Postby jessicasilverstein1F » Wed Jan 06, 2021 3:21 pm

It will always be in Kelvin. Be sure to make sure this is the value you have.

Madison Muggeo 3H
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Re: T variable in pv=nrt

Postby Madison Muggeo 3H » Thu Jan 07, 2021 1:30 pm

Hi! The temperature should always be in Kelvin because all gas constants use Kelvin as their unit for temperature so it's just easier. :)

Rahul Sobti 1E
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Re: T variable in pv=nrt

Postby Rahul Sobti 1E » Thu Jan 07, 2021 1:38 pm

Temperature should always be in Kelvin because that is how all the other variables units will cancel out with. If you make it Celsius, you will have to change the units of the whole equation or of other units to compensate. I think people like to use Kelvin because it is only zero at absolute zero whereas Celsius is zero at a relatively normal temperature, so it makes calculations more accurate by using Kelvin.

Chudi Onyedika 3A
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Re: T variable in pv=nrt

Postby Chudi Onyedika 3A » Sat Jan 09, 2021 1:06 pm

You should stick with Kelvin as the unit of temperature in this equation.

Sophia Spungin 2E
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Re: T variable in pv=nrt

Postby Sophia Spungin 2E » Sat Jan 09, 2021 1:13 pm

As people have mentioned, I would always use temperature in Kelvin as the alternative would be changing the units on the constants and pressure values. Its super simple to convert from Celsius to Kelvin if the temperature happens to be given in Celsius, all you have to do is take the temperature in Celsius and add 273.15 to convert to Kelvin.

Juliana Rosales 1H
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Re: T variable in pv=nrt

Postby Juliana Rosales 1H » Sun Jan 10, 2021 9:51 pm

I would say always to assume kelvin unless Celsius is specified.

Nick Saeedi 1I
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Re: T variable in pv=nrt

Postby Nick Saeedi 1I » Sun Jan 10, 2021 10:02 pm

I usually tend to keep it in Kelvin.

Joshua_Chan_3K
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Re: T variable in pv=nrt

Postby Joshua_Chan_3K » Sun Jan 10, 2021 10:12 pm

I don't think its possible for you to ever find a gas law with the units in Celsius because the unit conversion from Celsius to Kelvin is a addition and not multiplication. It just wouldn't be possible to factor that into the unit calculations.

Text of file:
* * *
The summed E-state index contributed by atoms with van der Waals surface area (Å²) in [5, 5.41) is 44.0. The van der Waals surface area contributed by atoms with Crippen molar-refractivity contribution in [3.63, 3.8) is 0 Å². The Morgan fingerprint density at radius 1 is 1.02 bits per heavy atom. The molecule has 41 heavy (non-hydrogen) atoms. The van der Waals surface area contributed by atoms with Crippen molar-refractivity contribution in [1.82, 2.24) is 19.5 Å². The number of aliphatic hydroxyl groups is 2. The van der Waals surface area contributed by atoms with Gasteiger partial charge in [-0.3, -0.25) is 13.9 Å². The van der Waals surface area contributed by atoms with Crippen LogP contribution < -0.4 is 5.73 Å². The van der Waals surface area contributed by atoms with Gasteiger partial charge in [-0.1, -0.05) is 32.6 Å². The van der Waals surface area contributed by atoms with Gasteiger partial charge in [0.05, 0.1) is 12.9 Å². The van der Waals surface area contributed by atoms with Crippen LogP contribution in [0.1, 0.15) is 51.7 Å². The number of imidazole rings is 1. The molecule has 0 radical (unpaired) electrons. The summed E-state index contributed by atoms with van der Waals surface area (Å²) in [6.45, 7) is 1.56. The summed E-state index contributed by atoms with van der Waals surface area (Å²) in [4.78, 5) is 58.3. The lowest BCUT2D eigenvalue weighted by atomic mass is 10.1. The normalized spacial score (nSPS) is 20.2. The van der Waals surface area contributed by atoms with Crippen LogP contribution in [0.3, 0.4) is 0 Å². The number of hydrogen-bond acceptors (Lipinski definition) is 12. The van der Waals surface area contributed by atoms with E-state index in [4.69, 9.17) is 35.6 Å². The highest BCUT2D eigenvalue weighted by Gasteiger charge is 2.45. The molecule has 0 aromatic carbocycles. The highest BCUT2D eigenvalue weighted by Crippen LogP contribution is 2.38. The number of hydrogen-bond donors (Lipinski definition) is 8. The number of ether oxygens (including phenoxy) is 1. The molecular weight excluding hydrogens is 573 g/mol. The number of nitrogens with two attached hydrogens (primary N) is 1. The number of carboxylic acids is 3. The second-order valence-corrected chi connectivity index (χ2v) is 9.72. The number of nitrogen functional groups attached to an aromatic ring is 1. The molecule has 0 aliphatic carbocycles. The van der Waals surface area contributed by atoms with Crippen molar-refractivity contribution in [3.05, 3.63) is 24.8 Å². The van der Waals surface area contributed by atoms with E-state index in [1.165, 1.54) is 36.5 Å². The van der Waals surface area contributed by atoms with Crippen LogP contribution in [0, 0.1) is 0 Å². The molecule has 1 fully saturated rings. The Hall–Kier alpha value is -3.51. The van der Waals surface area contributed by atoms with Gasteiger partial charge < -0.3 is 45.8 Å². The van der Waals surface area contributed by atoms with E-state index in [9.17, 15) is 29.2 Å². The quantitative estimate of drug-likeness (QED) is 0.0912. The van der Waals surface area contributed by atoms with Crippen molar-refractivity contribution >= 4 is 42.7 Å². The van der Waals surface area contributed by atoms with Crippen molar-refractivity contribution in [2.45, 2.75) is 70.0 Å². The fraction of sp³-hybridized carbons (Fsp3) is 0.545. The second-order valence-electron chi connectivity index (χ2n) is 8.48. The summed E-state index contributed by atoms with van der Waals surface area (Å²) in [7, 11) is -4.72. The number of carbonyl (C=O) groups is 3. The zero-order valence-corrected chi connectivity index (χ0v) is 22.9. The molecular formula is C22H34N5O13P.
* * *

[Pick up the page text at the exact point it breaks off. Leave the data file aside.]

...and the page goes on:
DominicMalilay 1F
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Re: T variable in pv=nrt

Postby DominicMalilay 1F » Sun Jan 10, 2021 10:14 pm

I personally never keep my units in celsius for the t variable as its just easier to remember!

Alejandro Gonzalez 2G
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Re: T variable in pv=nrt

Postby Alejandro Gonzalez 2G » Sun Jan 10, 2021 10:59 pm

I think it's easier to keep the t units in Kelvin in the long run.

Jared Limqueco 3E
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Re: T variable in pv=nrt

Postby Jared Limqueco 3E » Sun Jan 10, 2021 11:00 pm

Most of the time it is in Kelvin.

Mina Tadros 3L
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Re: T variable in pv=nrt

Postby Mina Tadros 3L » Sun Jan 10, 2021 11:01 pm

When dealing with the ideal gas law, you must always use kelvin for temperature.

Brandon McClelland3L
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Re: T variable in pv=nrt

Postby Brandon McClelland3L » Sun Jan 10, 2021 11:02 pm

You will probably always use Kelvin. The equation doesn't work unless the unit for temperature has absolute zero = 0.

Gustavo_Chavez_1K
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Re: T variable in pv=nrt

Postby Gustavo_Chavez_1K » Sun Jan 10, 2021 11:05 pm

Dr. Lavelle stated in lecture that we will almost always use Kelvin when working with temperature in equations.

reyvalui_3g
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Re: T variable in pv=nrt

Postby reyvalui_3g » Tue Jan 12, 2021 8:07 pm

It will always be un Kelvin.

Tiao Tan 3C
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Re: T variable in pv=nrt

Postby Tiao Tan 3C » Thu Jan 14, 2021 1:21 am

T must always be in Kelvin. But if you are given in Celcius, you can convert it into Kelvin with the equation Kelvin = Celsius + 273.15.

Pranav Daggubati 3C
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Re: T variable in pv=nrt

Postby Pranav Daggubati 3C » Thu Jan 14, 2021 8:30 am

T is always in Kelvin because the gas constant r has a kelvin unit in it.

Tikva Cohen 1K
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Re: T variable in pv=nrt

Postby Tikva Cohen 1K » Thu Jan 14, 2021 12:06 pm

It has to be in Kelvin in order to cancel out the units, but if you're given something else you can just convert it.

MariaCassol1L
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Re: T variable in pv=nrt

Postby MariaCassol1L » Fri Jan 15, 2021 5:49 pm

It should always be in Kelvin if the problem gives you temperature units in Celsius you should convert it before plugging it in.

ShinwooKim_3E
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Re: T variable in pv=nrt

Postby ShinwooKim_3E » Sat Jan 16, 2021 1:32 pm

Always keep the units in Kelvin so you don't accidently miscalculate.

Sameer Chowdhury 3C
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Re: T variable in pv=nrt

Postby Sameer Chowdhury 3C » Sun Jan 17, 2021 6:39 pm

For the T in pv=nrt, it should always stay in Kelvin.